This article first appeared in NANthology, the NAN newsletter, in fall 1995.
Some years ago, the Director of a recreational program where I was applying for a job asked me about the essence of my approach to teaching embroidery skills to adults. I did not want to question him about the term “essence”, so I told him I would like to put such thoughts on paper and get back to him the following day. That seemed to suit him.
The first thing I did when I arrived home was to go to the dictionary. There are several ways to define the word “essence”, but the one I felt most suited a statement about the term was, “The inward nature of anything, underlying its manifestations.” With that definition in mind, the following thoughts emerged:
- A teacher shares his or her knowledges of tools and basic skills, and how to use them.
- Every student needs to feel that the teacher thinks they have some “special talent”.
- Students should be encouraged to be open to new ideas in the search for excitement in texture, color, and design.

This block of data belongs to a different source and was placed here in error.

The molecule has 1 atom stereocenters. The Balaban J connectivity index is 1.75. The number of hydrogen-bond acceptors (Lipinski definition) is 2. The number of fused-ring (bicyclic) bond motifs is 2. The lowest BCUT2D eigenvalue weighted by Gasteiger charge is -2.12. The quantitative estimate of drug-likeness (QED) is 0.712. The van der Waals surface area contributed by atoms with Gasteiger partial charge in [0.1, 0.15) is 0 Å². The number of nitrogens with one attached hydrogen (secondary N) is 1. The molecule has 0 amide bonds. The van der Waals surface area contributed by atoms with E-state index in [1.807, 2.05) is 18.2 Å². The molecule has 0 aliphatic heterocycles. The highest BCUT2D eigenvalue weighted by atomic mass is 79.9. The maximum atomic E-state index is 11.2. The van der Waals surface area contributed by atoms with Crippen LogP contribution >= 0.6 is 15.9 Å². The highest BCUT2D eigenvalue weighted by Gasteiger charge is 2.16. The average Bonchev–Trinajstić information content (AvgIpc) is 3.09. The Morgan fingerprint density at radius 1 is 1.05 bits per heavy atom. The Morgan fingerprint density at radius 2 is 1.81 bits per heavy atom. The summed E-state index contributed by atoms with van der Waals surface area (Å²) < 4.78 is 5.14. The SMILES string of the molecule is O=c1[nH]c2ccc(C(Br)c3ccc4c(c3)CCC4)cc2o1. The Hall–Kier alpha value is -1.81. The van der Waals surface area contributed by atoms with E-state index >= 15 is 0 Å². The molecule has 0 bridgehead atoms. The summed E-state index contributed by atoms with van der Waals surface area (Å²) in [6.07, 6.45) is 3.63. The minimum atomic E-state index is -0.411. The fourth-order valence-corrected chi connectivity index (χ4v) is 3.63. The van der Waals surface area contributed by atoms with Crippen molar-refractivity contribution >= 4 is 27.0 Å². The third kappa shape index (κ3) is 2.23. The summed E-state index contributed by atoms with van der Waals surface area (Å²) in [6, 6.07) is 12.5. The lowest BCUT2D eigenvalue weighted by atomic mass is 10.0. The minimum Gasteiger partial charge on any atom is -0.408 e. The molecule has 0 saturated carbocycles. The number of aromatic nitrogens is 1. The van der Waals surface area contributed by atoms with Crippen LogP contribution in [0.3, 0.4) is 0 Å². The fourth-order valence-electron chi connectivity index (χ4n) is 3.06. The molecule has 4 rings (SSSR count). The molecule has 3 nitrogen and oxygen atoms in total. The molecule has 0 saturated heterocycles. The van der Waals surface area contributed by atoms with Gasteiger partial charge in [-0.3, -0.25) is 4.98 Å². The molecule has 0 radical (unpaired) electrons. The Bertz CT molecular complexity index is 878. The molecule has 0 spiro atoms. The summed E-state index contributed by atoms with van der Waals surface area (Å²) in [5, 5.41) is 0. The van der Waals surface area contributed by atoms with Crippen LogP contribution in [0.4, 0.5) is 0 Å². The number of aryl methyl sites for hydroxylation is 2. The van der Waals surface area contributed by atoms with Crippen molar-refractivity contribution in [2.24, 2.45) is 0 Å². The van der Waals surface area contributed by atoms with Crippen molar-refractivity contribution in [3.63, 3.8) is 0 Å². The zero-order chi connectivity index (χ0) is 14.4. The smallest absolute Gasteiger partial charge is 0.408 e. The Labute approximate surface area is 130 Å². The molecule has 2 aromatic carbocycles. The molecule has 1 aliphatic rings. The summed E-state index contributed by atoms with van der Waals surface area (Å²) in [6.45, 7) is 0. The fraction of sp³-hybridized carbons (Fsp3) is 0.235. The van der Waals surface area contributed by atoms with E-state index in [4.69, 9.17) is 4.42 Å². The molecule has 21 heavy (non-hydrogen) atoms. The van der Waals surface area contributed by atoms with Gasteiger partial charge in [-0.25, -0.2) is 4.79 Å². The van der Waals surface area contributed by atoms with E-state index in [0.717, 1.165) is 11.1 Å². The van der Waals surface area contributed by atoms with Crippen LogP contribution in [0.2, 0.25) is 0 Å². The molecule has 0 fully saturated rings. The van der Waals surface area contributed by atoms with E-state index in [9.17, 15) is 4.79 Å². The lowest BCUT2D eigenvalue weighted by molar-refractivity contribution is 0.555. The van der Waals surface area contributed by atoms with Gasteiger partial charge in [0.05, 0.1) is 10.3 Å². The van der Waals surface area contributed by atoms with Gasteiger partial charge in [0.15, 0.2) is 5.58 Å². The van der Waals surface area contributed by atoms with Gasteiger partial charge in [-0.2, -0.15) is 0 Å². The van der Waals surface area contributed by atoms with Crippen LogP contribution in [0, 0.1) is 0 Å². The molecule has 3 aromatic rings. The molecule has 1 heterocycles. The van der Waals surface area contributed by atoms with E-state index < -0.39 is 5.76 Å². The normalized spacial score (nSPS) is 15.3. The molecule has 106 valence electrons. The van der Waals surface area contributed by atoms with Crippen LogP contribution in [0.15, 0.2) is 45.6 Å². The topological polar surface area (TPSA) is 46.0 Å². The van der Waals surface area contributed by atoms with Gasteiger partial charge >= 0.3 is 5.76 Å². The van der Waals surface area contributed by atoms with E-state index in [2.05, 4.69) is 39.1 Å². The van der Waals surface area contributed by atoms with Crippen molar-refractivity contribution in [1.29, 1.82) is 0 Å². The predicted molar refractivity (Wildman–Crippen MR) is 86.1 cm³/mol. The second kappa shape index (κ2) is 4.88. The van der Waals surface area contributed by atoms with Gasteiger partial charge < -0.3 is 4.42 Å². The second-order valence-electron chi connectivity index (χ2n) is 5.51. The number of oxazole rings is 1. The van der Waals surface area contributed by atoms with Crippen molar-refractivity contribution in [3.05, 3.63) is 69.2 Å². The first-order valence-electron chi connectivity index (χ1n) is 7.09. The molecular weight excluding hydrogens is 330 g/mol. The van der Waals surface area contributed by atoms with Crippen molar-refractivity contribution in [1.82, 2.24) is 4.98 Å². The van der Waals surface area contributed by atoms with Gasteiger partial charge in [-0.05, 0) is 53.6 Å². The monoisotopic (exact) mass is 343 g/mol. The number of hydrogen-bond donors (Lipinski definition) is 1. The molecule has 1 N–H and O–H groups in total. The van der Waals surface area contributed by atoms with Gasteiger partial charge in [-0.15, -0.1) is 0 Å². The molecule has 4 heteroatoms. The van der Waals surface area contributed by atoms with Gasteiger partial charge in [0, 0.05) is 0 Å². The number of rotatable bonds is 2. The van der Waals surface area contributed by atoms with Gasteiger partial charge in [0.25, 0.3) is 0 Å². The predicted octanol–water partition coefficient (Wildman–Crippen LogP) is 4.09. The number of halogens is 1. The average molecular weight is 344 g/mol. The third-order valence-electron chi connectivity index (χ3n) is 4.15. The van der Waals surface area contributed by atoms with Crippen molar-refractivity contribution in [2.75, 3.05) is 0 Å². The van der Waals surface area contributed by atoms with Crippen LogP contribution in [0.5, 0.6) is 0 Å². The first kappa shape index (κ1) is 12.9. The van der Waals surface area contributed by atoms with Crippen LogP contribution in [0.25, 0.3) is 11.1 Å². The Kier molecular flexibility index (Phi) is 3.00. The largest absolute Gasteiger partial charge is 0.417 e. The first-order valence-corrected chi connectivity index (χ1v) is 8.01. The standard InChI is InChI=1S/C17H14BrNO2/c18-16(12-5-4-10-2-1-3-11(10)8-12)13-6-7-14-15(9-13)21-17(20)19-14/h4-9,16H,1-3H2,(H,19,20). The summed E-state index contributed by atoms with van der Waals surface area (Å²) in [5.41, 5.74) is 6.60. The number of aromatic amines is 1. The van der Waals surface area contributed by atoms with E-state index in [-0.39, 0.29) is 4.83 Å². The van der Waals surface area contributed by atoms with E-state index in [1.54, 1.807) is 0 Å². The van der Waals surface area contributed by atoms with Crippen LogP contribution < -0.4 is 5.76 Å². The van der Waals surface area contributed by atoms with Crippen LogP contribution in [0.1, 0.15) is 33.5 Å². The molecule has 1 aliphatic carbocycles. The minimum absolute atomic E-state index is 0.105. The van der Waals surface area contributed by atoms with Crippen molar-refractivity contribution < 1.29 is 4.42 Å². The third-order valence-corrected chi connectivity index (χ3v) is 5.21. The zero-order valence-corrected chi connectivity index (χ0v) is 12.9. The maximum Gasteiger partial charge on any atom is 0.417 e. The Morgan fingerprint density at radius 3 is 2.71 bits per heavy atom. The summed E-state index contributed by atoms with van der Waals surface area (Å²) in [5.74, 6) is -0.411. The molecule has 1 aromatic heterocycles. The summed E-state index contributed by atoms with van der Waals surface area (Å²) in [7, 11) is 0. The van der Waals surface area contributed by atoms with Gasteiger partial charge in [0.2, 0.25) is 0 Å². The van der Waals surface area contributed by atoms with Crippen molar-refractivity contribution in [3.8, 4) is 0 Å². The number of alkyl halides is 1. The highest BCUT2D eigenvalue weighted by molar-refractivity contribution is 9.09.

- Take the time to assess the attainment level of each student in the group as quickly as possible. Then develop strategies that are tailor-made for each student. (This is not so easy in a two-day seminar with twenty stitchers in a class.)
- Give constant appraisal and encouragement.
- Try to teach students to “see,” rather than just look at a design or a problem.
- Be sure that whatever course is being taught is structured throughout and that the techniques are fully explained and demonstrated.
- By “thought, word and deed” a teacher passes along his or her own enthusiasm and enjoyment for stitcher and art.
These thoughts express the “inner nature” of my personal philosophy of teaching adults and the same would apply to teaching children. After teaching embroidery for thirty-five years (seventeen years with certification) the “essence” has remained the same.
Incidentally, I got the job!